Here are some of the features that Ritchey and Schwebach recommend researching before you buy a particular dishwasher:

Larger Loads

The energy cost of a dishwasher will be posted right on the side and should be taken into consideration, Ritchey advises. “An energy efficient dishwasher saves both electricity and water, and that can add up to quite a bit over the life of the washer.”

If you live in a family group and eat at home a lot, you may be able to save by purchasing one of the models like Samsung’s Tall Tub that can accommodate a large load and is super-quiet, to boot.

“When you live in a small space, or alone, or don’t run the dishwasher at least once a day, you may do better with one of the smaller models that won’t waste water even if you’re only washing three or four plates,” says Ritchey. One example is the Danby 18-inch portable dishwasher.

Arms of Steel

Check the arms on the bottom of the dishwasher and try to opt for a model that has stainless steel, says Schwebach. “They tend to be sturdier, have bigger holes and generate better water pressure so you don’t use as much water to get the dishes clean,” he says.

Two Tiers or Three?

The Maytag Jetclean III was the world’s first dishwasher to include a third rack and other manufacturers have followed suit. The extra level is a good thing to have if you entertain or use a lot of utensils, says Ritchey. “If you stack cutlery on that third rack, it’s a little cleaner and easier to unload.”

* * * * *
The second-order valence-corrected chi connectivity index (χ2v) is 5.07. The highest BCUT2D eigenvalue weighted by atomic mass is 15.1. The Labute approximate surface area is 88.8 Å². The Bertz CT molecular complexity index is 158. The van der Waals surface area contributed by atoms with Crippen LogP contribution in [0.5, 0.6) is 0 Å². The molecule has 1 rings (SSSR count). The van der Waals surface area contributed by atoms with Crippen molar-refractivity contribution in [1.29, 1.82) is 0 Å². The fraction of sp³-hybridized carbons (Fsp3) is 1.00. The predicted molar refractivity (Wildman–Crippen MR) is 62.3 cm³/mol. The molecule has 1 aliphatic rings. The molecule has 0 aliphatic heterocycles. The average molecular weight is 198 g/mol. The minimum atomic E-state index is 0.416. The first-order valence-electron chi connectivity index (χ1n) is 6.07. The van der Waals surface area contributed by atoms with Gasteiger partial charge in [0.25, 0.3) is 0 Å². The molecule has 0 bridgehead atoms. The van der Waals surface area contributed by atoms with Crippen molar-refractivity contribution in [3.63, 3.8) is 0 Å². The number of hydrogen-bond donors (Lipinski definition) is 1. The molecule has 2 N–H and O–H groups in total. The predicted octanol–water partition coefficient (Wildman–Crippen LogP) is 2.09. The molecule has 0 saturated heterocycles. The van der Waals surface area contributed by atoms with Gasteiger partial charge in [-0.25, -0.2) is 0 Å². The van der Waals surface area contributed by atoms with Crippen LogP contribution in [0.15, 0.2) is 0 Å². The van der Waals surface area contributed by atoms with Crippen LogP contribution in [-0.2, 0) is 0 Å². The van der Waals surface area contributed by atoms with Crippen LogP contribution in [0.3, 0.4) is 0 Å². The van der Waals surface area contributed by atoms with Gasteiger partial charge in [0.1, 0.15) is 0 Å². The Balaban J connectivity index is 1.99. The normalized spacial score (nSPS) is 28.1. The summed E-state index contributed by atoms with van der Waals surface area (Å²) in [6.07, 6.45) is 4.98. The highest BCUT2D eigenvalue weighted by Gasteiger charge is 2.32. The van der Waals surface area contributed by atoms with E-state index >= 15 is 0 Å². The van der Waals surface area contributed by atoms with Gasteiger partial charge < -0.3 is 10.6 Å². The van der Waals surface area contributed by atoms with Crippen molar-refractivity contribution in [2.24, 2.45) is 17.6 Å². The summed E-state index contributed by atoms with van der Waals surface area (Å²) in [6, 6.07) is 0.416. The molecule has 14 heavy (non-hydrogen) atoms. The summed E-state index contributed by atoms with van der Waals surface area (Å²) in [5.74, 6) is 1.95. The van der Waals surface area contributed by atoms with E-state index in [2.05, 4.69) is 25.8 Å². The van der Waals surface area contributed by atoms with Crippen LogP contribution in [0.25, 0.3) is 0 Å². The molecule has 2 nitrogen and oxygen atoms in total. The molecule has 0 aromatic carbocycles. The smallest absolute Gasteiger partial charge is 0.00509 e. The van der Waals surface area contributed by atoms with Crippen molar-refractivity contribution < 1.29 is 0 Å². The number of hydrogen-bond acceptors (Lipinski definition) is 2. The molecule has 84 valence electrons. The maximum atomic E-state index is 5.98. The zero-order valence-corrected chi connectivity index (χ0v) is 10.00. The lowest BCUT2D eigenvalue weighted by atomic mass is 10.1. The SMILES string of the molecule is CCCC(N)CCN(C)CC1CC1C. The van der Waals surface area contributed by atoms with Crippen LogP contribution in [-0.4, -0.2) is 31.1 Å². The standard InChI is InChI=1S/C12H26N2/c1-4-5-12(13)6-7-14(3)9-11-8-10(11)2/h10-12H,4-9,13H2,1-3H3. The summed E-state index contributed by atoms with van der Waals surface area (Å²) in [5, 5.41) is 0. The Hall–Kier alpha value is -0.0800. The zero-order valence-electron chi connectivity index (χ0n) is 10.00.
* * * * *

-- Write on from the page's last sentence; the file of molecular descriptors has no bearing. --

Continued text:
For other people, adjustable racks like the ones featured on the Kenmore 24-inch Built-In UltraWash Dishwasher make more sense than an extra rack, since you can move them to accommodate larger pots and pans one day and reposition them to hold dozens of plates or bowls the next.

Don’t Dis the Drawer

Lots of consumers think that the increasingly popular Fisher & Paykel Dishdrawer looks cool and is environmentally friendly, but that it won’t hold much. “That’s a huge myth,” says Ritchey. “It holds just as much inside as the tall tub models and it has two other big advantages: no bending over to load and unload the bottom rack, and it’s very energy efficient.”

Sense My Soil

One feature that Schwebach would prefer not to do without is the Soil Sensor. “This feature checks the water after every phase of rinsing or washing, no matter what cycle you selected. If it senses that the dishes are clean after three parts of the wash cycle, it will move straight to the dry cycle, even if you selected the six-part cycle.”

Frigidaire and KitchenAid feature dishwasher models that activate Soil Sensor automatically while some Maytag models include an option to select Soil Sensor on a given load, says Schwebach.

Choose the Future

Just about any new feature in a dishwasher is going to cost more, sometimes a lot more. That’s when you need to get out a calculator and a calendar.

“The average dishwasher lasts from nine to 12 years, so you’ll have that long to recover your investment,” says Schwebach. “Most of the time it makes more sense to pay more for the more energy efficient model or any feature that you’ll really rely on.”